CAP (Catabolite activator protein)
See CRP.

A DNA transfer system in Rhodobacter capsulatus where the donor DNA is carried in a phage-like structure known as a gene transfer agent (GTA). The donor DNA derived from the GTA-producing cells can enter a recipient cell and recombine with th e recipient genome.

The protein layer that encloses the nucleic acid of a phage or virus and protects it from the environment.

Carbon source
A nutrient which provides the carbon required for cellular biosynthesis.

A physical or chemical agent that causes cancer.

A series of events that result in transmission and usually amplification of a weak signal.

A gene fragment that can be cloned into a site to confer some property. For example, cassettes encoding antibiotic resistance are often used to disrupt a cloned gene.

Catabolite repression
A global regulatory system resulting in decreased expression of many genes due to the addition of an efficient carbon source such as glucose. Characteristically mediated by a complex between the CRP protein and cAMP in enteric bacteria.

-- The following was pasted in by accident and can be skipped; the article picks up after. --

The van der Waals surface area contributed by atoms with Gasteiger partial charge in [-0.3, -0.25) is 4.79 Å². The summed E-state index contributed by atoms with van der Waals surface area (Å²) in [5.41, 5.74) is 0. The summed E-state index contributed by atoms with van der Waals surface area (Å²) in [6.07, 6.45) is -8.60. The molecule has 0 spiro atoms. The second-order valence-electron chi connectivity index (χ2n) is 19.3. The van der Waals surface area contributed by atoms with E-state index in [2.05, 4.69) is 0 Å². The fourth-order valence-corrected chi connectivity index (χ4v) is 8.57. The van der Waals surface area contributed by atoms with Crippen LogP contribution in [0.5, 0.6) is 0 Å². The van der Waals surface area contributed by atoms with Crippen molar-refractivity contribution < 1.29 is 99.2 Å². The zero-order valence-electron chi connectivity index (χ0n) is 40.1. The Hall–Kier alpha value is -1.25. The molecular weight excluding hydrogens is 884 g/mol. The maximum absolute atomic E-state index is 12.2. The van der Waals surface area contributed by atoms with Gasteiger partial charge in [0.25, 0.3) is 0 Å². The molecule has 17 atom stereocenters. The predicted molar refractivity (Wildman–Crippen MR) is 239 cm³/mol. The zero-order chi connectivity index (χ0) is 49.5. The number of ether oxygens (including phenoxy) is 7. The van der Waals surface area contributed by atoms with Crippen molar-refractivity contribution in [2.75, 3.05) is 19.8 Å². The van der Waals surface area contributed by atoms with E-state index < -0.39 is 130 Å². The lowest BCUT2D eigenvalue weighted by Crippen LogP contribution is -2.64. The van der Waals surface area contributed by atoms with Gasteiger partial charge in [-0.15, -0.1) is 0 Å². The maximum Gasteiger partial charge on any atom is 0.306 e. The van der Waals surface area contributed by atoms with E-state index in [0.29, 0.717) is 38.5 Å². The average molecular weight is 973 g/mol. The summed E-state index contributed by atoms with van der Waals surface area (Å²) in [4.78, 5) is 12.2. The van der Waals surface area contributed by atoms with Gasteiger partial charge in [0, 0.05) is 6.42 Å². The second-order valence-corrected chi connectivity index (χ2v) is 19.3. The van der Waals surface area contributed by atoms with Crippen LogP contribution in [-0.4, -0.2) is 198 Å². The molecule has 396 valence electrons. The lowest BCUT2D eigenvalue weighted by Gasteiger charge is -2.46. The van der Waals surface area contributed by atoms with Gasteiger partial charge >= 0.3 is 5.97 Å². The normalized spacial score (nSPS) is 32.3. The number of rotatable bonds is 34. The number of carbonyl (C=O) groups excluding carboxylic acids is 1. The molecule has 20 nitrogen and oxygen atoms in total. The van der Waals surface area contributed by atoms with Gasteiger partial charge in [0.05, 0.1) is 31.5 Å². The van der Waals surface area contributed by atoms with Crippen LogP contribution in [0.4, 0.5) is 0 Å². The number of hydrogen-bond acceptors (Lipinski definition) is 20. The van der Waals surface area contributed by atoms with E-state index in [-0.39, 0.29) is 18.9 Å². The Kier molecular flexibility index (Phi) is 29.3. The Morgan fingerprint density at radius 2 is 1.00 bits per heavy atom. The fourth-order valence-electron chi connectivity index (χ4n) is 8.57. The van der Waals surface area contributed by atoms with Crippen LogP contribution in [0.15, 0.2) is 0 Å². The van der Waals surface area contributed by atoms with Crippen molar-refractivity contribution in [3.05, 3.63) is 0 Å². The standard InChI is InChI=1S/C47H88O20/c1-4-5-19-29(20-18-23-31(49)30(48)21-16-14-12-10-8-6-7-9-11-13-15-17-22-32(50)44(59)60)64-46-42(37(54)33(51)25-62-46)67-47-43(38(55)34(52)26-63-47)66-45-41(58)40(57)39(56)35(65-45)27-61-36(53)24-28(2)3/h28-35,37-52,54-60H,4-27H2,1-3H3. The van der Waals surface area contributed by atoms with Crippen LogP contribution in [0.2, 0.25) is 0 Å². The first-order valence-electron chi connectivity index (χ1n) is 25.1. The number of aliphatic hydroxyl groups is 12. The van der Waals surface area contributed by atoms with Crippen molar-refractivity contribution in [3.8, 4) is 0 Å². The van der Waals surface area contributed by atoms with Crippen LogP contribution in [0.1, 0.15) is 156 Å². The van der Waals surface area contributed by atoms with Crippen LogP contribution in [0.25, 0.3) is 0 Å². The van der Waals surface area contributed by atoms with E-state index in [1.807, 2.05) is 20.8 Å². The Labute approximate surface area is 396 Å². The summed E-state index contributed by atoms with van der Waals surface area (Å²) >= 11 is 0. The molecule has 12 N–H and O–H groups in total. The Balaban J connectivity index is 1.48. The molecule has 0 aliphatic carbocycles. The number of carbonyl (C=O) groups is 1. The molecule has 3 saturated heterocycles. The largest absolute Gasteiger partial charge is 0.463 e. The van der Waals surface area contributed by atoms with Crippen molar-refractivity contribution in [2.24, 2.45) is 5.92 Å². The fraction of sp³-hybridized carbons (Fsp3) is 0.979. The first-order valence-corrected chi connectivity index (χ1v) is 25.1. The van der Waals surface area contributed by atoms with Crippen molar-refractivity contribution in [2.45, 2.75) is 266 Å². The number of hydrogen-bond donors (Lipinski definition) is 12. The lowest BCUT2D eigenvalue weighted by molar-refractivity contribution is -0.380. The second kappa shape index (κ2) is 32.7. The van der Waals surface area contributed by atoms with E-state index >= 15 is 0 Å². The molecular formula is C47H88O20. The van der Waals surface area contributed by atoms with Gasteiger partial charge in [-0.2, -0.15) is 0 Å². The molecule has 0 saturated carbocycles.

A circular DNA molecule with two or more interlinked rings.

An abbreviation for "circular, covalently closed" DNA molecules.

cDNA Cloning
A technique involving reverse transcription of purified mRNA into the corresponding complementary DNA prior to insertion into a vector.

Cell extract
A preparation consisting of a large number of broken cells and their released contents.

Cell-free translation system
A cell extract containing all the components required for protem synthesis (i.e. ribosomal subunits, tRNAs, amino acids, enzymes and cofactors) and able to translate added mRNA molecules.

The region of a eukaryotic chromosome responsible for attachment to the mitotic or meiotic spindle leading to controlled partitioning of chromosomes during nuclear division.

Chain-termination ("nonsense" or "stop") codon
A codon signalling the termination of polypeptide synthesis. The three standard stop codons are UAG (amber), UAA (ochre), and UGA (opal).

A protein that facilitates the folding of other proteins or assembly of multi-protein complexes.

A substance that binds particular ions, removing them from solution. Some chelators are relatively nonspecific, binding to a variety of ions with similar charge, and other chelators bind much more strongly to specific ions. A few examples include the divalent ion chelators citrate and EDTA, the calcium chelator EGTA, and the iron chelator desferrioxamine. For more about chelators, see: